The Christian & Missionary Alliance of Australia Inc: mini-charity review

Mini-charity review of The Christian & Missionary Alliance of Australia Inc (CMAA) as an organisation that seeks donations and that is a member of Missions Interlink[1]. (Including the answers to the questions that the Australian charity regulator, the ACNC, suggests that you ask.)

For last year’s review, see here.

Are they responsive to feedback?

  • When sent a draft of this review, on 27 June 2017, they, like last year, didn’t respond.

Is CMAA registered?

  • As a charity, yes.
  • It also controls[2] at least six (6) other charities:
    • The Christian And Missionary Alliance Development Fund
      • No website of its own, and no mention on the CMAA site.
      • Its AIS 2016 describes its ‘activities and outcomes’ as ‘Investments on behalf of churches, attendees and entities of the Christian and Missionary Alliance of Australia.’
      • No Financial Report is required by the ACNC (‘Small” size); its AIS 2016 shows assets of $1.72 m and liabilities of $1.38 m.
    • The Christian And Missionary Alliance of Australasia Property Trust
      • No website of its own, and no mention on the CMAA site.
      • Its AIS 2016 describes its ‘activities and outcomes’ as ‘Properties were held in trust and administered on behalf of churches and entities of the Christian & Missionary Alliance of Australia.’
      • No Financial Report is required by the ACNC (‘Small” size); its AIS 2016 shows assets of $1.38 m (so not many properties), and liabilities of $38K.
    • Alliance College Of Australia
      • Although the website is still in this name, the ‘History’ section says that the College changed its name in 2016 to The Alliance Institute for Mission. They have yet to register this name.
      • The Financial Report 2016 falls well short of the ACNC’s requirements. (It shows a deficit of $10K and, perhaps to a strange definition of assets and liabilities, zero equity.)
    • North East Alliance Church of the Christian and Missionary Alliance of Australia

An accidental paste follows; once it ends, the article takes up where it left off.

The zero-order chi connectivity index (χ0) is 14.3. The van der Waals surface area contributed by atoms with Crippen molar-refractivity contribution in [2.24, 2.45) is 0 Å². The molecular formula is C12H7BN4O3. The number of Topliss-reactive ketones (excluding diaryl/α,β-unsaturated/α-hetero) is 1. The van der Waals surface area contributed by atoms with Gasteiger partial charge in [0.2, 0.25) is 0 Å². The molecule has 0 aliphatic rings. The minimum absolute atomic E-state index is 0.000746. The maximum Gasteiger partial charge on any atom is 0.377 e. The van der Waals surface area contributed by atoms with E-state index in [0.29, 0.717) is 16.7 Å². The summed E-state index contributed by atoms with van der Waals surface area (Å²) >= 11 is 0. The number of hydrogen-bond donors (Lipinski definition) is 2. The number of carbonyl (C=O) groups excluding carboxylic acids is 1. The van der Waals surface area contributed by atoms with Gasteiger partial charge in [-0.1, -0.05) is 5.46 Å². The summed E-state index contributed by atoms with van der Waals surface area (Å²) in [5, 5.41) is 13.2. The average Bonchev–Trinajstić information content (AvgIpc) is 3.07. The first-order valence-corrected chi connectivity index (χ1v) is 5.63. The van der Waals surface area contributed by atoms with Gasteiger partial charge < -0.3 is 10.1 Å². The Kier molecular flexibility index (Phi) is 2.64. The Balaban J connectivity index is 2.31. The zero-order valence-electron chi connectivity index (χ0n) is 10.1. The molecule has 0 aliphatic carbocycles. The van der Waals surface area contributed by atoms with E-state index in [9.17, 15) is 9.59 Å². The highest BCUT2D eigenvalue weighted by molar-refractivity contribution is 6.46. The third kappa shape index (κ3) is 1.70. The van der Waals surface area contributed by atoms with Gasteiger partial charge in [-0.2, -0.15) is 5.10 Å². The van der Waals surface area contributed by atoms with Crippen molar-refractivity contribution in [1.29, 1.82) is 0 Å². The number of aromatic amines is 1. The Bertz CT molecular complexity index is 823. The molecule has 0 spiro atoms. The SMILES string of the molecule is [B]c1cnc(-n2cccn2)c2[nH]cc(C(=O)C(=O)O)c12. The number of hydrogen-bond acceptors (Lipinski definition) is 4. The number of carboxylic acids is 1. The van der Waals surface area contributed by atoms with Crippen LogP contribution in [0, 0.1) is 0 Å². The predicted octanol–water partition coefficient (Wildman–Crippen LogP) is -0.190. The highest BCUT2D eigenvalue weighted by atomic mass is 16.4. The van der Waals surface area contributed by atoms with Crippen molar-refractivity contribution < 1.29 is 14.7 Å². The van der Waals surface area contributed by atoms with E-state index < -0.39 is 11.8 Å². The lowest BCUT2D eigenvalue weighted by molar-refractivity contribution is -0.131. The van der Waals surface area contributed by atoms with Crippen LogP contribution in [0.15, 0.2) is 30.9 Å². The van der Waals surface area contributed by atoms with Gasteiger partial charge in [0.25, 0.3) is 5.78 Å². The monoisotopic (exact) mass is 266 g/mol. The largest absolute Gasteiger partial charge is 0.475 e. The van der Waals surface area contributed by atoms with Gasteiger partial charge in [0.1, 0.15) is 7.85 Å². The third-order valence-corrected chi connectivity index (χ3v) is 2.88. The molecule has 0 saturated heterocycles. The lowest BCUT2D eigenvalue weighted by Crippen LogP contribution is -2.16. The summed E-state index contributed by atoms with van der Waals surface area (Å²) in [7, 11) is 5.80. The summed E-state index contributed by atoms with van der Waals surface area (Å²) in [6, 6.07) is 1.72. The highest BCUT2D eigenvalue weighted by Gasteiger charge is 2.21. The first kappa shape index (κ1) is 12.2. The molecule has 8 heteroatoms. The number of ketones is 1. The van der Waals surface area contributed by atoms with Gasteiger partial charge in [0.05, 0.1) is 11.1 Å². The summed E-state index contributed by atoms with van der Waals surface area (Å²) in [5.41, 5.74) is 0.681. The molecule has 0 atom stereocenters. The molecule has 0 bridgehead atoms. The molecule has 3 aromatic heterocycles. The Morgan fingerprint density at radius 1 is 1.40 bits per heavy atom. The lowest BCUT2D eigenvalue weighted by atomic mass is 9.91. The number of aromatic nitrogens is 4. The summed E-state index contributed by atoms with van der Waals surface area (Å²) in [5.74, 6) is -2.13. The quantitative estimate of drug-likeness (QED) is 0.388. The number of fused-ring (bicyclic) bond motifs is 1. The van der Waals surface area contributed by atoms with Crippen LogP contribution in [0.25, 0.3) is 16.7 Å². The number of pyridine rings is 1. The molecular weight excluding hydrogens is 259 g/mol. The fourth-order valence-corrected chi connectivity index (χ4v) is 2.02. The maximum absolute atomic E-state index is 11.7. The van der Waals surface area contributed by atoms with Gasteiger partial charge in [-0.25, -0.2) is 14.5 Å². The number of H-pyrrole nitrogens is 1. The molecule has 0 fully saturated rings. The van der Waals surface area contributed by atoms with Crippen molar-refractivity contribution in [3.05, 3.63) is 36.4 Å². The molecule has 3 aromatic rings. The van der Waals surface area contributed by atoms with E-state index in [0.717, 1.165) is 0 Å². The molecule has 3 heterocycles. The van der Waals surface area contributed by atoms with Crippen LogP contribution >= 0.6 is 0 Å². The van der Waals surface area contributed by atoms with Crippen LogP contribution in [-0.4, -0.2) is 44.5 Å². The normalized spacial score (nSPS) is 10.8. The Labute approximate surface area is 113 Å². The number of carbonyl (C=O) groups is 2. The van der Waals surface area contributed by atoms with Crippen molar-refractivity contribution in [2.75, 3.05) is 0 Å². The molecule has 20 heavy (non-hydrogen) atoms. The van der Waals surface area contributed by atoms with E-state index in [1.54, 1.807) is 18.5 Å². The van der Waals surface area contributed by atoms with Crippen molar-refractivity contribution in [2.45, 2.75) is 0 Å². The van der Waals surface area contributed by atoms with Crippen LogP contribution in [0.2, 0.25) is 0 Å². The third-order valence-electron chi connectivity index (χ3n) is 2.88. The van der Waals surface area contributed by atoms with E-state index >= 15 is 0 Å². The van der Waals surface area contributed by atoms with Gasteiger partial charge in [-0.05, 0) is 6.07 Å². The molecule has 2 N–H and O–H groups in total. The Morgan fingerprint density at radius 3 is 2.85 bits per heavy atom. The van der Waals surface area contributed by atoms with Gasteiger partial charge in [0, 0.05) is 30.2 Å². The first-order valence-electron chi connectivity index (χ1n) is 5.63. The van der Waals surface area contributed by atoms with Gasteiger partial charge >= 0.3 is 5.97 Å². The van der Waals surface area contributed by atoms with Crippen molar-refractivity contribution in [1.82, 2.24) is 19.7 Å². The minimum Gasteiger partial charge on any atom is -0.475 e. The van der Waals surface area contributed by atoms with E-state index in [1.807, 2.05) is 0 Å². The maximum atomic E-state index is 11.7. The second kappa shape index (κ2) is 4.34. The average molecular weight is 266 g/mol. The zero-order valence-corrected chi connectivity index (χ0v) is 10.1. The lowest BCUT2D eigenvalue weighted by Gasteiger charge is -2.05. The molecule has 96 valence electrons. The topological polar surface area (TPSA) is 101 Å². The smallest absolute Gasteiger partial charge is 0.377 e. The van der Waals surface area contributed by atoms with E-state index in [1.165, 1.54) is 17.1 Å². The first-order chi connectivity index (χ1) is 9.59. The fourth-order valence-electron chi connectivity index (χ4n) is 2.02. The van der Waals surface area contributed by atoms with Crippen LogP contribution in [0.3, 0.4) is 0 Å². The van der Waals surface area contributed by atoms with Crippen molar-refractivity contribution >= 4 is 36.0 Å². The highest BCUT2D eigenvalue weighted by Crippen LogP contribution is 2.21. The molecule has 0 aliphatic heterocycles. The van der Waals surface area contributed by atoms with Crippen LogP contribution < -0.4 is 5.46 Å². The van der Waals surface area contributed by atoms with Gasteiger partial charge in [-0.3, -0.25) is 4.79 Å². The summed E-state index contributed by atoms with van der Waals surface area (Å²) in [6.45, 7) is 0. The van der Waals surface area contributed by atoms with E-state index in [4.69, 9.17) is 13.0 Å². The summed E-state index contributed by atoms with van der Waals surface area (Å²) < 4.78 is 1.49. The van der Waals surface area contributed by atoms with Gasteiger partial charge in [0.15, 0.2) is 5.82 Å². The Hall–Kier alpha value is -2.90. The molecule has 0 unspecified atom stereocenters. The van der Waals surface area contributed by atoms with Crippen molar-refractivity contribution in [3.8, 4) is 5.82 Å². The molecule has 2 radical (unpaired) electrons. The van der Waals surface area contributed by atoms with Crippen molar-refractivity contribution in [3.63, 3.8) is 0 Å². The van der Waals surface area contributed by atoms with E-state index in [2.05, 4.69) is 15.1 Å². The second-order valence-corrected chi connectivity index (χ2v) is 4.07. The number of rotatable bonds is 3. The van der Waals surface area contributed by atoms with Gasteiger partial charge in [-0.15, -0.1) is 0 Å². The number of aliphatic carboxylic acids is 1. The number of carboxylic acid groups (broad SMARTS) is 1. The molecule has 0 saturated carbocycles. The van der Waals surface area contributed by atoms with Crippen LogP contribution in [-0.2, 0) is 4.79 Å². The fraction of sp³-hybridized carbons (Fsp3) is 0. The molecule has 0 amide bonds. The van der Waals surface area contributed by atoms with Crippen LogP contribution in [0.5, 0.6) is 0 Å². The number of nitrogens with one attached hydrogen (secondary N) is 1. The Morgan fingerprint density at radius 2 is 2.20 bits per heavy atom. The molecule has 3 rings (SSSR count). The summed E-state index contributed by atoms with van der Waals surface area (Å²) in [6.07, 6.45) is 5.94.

• This church is in Modbury, South Australia[3]. It is a ‘Basic Religious Charity’ (and the ‘Entity type’ on the ABN record is incorrect, so as an unincorporated entity it is eligible for this status). As such, there is no financial information about it on the Register.
    • Cama Services (Australia)
      • No website of its own, and no mention on the CMAA site.
      • No Financial Report is required by the ACNC (‘Small” size); its AIS 2016 shows no transactions and assets of $10.
    • The Trustee For Cama Services Overseas Aid Fund
      • No website of its own, and no mention on the CMAA site.
      • The constitution is for an ACT incorporated association, Cama Services Overseas Aid. It established, and is the trustee of, the Fund.
      • No Financial Report is required by the ACNC (‘Small” size); its AIS 2016 shows $96K of donations, $93K grants made, and assets of $4K.
  • Other registrations:
    • As an ACT incorporated association (A 02382).
    • Still not registered for fundraising in any of the seven states that have a fundraising license regime. This includes the six states in which CMAA operates[4].
    • It appears to be doing business interstate, yet it still doesn’t have the required registration (an ARBN).
  • The information below, unless marked otherwise, is about CMAA only.

What do they do?

  • CMAA is a Christian denomination.
  • Between the video, and the ‘Events’, and ‘Ministries’ tabs on the home page, you should get the picture. Or this, from the AIS 2016:
    • The Christian & Missionary Alliance continued to strengthen its churches to be worshiping communities proclaiming God’s Word; discipling people of all nations, particularly where Christ has not been named; establishing local churches throughout Australia; teaching and training believers for the ministries of the Church at home and overseas; and establishing and nurturing churches related in fellowship with The Christian and (sic) Missionary Alliance around the world, dedicated to evangelism and missions.

Do they share the Gospel?

  • Looking at the ministries, one would presume so; often, though, I’d suggest that it is their churches, not them, who are sharing the Gospel.

What impact are they making?

  • Nothing found.

What do they spend outside the costs directly incurred in delivering the above impact, that is, on administration?

  • Given that the impact that they seek is done via seven charities that are not reported on in one set of financial statements, any calculation based only on CMAA may be unreliable.
    • For CMAA alone, if we define ‘impact’ as being delivered by ‘Overseas missions’, ‘Australian ministries’, ‘Leadership training’, ‘Events’ and ‘Fleet’, then the figure is 32%. If the impact is only delivered by a portion of each of these items, then the figure is higher – probably much higher.